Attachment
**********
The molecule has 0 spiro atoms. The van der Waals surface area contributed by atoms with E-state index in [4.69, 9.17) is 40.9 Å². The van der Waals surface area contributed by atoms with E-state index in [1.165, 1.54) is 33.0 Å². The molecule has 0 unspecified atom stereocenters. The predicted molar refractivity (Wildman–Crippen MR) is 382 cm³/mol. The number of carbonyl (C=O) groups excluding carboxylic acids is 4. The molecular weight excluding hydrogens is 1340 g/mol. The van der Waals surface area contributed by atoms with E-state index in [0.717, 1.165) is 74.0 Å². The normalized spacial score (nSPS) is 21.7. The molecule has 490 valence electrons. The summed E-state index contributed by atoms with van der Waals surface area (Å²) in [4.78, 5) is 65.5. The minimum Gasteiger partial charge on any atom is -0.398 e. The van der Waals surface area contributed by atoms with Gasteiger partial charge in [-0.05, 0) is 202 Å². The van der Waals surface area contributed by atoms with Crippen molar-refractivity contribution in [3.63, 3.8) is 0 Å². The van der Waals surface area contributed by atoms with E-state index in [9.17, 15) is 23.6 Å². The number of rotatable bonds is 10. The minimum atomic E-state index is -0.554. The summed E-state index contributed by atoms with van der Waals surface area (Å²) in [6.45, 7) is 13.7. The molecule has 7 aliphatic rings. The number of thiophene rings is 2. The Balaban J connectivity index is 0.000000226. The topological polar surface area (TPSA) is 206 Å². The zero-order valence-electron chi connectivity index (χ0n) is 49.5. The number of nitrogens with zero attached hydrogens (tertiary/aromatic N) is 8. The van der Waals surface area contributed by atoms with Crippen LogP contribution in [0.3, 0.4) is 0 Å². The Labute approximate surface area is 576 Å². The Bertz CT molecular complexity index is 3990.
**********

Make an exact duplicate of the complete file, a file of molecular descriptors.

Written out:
The molecule has 0 spiro atoms. The van der Waals surface area contributed by atoms with E-state index in [4.69, 9.17) is 40.9 Å². The van der Waals surface area contributed by atoms with E-state index in [1.165, 1.54) is 33.0 Å². The molecule has 0 unspecified atom stereocenters. The predicted molar refractivity (Wildman–Crippen MR) is 382 cm³/mol. The number of carbonyl (C=O) groups excluding carboxylic acids is 4. The molecular weight excluding hydrogens is 1340 g/mol. The van der Waals surface area contributed by atoms with E-state index in [0.717, 1.165) is 74.0 Å². The normalized spacial score (nSPS) is 21.7. The molecule has 490 valence electrons. The summed E-state index contributed by atoms with van der Waals surface area (Å²) in [4.78, 5) is 65.5. The minimum Gasteiger partial charge on any atom is -0.398 e. The van der Waals surface area contributed by atoms with Gasteiger partial charge in [-0.05, 0) is 202 Å². The van der Waals surface area contributed by atoms with Crippen molar-refractivity contribution in [3.63, 3.8) is 0 Å². The van der Waals surface area contributed by atoms with E-state index in [9.17, 15) is 23.6 Å². The number of rotatable bonds is 10. The minimum atomic E-state index is -0.554. The summed E-state index contributed by atoms with van der Waals surface area (Å²) in [6.45, 7) is 13.7. The molecule has 7 aliphatic rings. The number of thiophene rings is 2. The Balaban J connectivity index is 0.000000226. The topological polar surface area (TPSA) is 206 Å². The zero-order valence-electron chi connectivity index (χ0n) is 49.5. The number of nitrogens with zero attached hydrogens (tertiary/aromatic N) is 8. The van der Waals surface area contributed by atoms with Crippen LogP contribution in [0.3, 0.4) is 0 Å². The Labute approximate surface area is 576 Å². The Bertz CT molecular complexity index is 3990.